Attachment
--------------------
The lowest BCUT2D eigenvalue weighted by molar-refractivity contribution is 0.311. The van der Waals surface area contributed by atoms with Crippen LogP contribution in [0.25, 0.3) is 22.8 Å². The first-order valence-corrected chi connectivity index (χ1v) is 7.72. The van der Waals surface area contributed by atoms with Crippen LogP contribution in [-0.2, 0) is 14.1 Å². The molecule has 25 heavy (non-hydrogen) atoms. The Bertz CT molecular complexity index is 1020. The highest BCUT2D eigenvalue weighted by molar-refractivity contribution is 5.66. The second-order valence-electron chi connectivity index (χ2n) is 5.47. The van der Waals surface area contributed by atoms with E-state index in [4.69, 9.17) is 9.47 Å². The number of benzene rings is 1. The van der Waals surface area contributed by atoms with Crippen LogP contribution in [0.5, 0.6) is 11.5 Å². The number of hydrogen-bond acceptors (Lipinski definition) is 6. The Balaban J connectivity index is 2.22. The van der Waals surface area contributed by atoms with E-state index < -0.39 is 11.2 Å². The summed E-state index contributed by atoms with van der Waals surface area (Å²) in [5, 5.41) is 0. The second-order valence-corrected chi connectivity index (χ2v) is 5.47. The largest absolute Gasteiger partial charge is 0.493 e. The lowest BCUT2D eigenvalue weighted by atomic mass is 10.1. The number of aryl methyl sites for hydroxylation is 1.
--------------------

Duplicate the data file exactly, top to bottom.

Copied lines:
The lowest BCUT2D eigenvalue weighted by molar-refractivity contribution is 0.311. The van der Waals surface area contributed by atoms with Crippen LogP contribution in [0.25, 0.3) is 22.8 Å². The first-order valence-corrected chi connectivity index (χ1v) is 7.72. The van der Waals surface area contributed by atoms with Crippen LogP contribution in [-0.2, 0) is 14.1 Å². The molecule has 25 heavy (non-hydrogen) atoms. The Bertz CT molecular complexity index is 1020. The highest BCUT2D eigenvalue weighted by molar-refractivity contribution is 5.66. The second-order valence-electron chi connectivity index (χ2n) is 5.47. The van der Waals surface area contributed by atoms with E-state index in [4.69, 9.17) is 9.47 Å². The number of benzene rings is 1. The van der Waals surface area contributed by atoms with Crippen LogP contribution in [0.5, 0.6) is 11.5 Å². The number of hydrogen-bond acceptors (Lipinski definition) is 6. The Balaban J connectivity index is 2.22. The van der Waals surface area contributed by atoms with E-state index < -0.39 is 11.2 Å². The summed E-state index contributed by atoms with van der Waals surface area (Å²) in [5, 5.41) is 0. The second-order valence-corrected chi connectivity index (χ2v) is 5.47. The largest absolute Gasteiger partial charge is 0.493 e. The lowest BCUT2D eigenvalue weighted by atomic mass is 10.1. The number of aryl methyl sites for hydroxylation is 1.